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"Spring Training in and of itself is a great time to get back on the field," said Farrell. "In my case, yeah, missing a couple of months, but to get back with our staff, to get back with a very talented and exciting group of players, this has got a little bit different meaning given what's been experienced. But I'm energized, I feel great and I'm looking forward to it."
After consecutive last-place finishes, Farrell might have felt pressure if he had come into this season under more typical circumstances.
"Collectively, we all know that getting off to a good start would go a long way," said Farrell. "If that's to suggest there's a tentative nature to my position or my status, I don't look at it that way. No one wants to win more than I do. Yet we all recognize the last two years have not met our own internal expectations, or certainly my own.
"It doesn't change the intensity or the thoroughness that you go about each and every day. We just want to put every guy in a position to succeed, and that should allow us as a team to hopefully get off to a good start."
Sure, Farrell wants to win as much as ever. But his appreciation for the job -- and for life itself -- has changed.
"Well, it causes you to slow down a little bit and maybe see some of the smaller things in life a little bit more clear," Farrell said. "Your awareness to your surroundings becomes heightened. You appreciate every day more than you have. It goes back to the relationships you have with people and the fortunate ability to be involved in a great game with a great organization."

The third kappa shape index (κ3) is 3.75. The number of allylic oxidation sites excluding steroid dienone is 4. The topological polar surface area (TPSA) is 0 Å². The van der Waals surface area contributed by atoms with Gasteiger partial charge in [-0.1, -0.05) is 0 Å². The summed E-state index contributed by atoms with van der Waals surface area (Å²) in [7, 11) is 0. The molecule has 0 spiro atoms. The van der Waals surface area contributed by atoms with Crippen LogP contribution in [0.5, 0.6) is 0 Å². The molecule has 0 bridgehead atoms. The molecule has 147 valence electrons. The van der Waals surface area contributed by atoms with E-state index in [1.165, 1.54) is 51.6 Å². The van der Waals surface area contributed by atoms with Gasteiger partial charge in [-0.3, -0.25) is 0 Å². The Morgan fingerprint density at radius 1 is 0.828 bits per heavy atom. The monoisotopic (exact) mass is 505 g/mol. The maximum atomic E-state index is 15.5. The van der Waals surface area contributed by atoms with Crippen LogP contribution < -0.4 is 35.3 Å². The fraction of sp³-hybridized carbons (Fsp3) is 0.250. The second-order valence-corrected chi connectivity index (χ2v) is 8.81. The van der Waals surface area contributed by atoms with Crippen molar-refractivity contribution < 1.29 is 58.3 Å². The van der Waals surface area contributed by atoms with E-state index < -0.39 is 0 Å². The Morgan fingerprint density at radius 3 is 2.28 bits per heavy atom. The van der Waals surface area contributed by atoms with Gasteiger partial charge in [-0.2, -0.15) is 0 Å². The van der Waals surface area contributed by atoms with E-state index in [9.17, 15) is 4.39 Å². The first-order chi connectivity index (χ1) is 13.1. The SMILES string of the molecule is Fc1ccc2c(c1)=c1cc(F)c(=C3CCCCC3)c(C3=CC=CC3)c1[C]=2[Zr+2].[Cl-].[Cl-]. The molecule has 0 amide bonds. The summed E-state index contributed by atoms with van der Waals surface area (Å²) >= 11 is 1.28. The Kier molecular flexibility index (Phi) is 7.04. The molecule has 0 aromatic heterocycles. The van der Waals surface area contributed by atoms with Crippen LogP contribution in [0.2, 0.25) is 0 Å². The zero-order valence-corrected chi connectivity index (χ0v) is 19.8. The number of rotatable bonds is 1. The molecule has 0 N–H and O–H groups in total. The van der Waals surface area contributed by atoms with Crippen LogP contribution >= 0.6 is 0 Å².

After a largely frustrating summer of 2015, the Red Sox happened to play their most inspired baseball of the season in those final six weeks, when interim manager Torey Lovullo filled in for Farrell.
Though Lovullo might have been able to land a manager's job last winter, he instead agreed to come back as Farrell's bench coach.
"Well ... he had a choice to remain here," Farrell said of Lovullo. "I think his choice, by staying here, represents a number of things. One, this is a special place to work. Two, Dave [Dombrowski] and the organization stepped up to keep him here.
"But we don't run from what might be speculated. Torey and I have had a number of candid conversations. I think our players understand and know the relationship that Torey and I have. That's not to replace our need to get out and perform well. I don't look at it as a distraction; I don't think of it as an awkward situation. I went through treatment for cancer -- that might be a little bit uncomfortable for some. But I can't see our working relationship taking away from our focus."
The players are pleased to see their leader back at full strength.
"It's great. It was tough seeing him towards the end of the year last year. He just didn't have any energy. He wasn't himself," said utility man Brock Holt. "To have him back feeling healthy, and back to being energetic in the weight room working out and running and doing the stuff he normally does, we're happy to have him back and fortunate for Torey to back as well. They're a 1-2 punch. To have them at the helm leading us, and having both of them in the dugout again at the same time, it's only going to help us."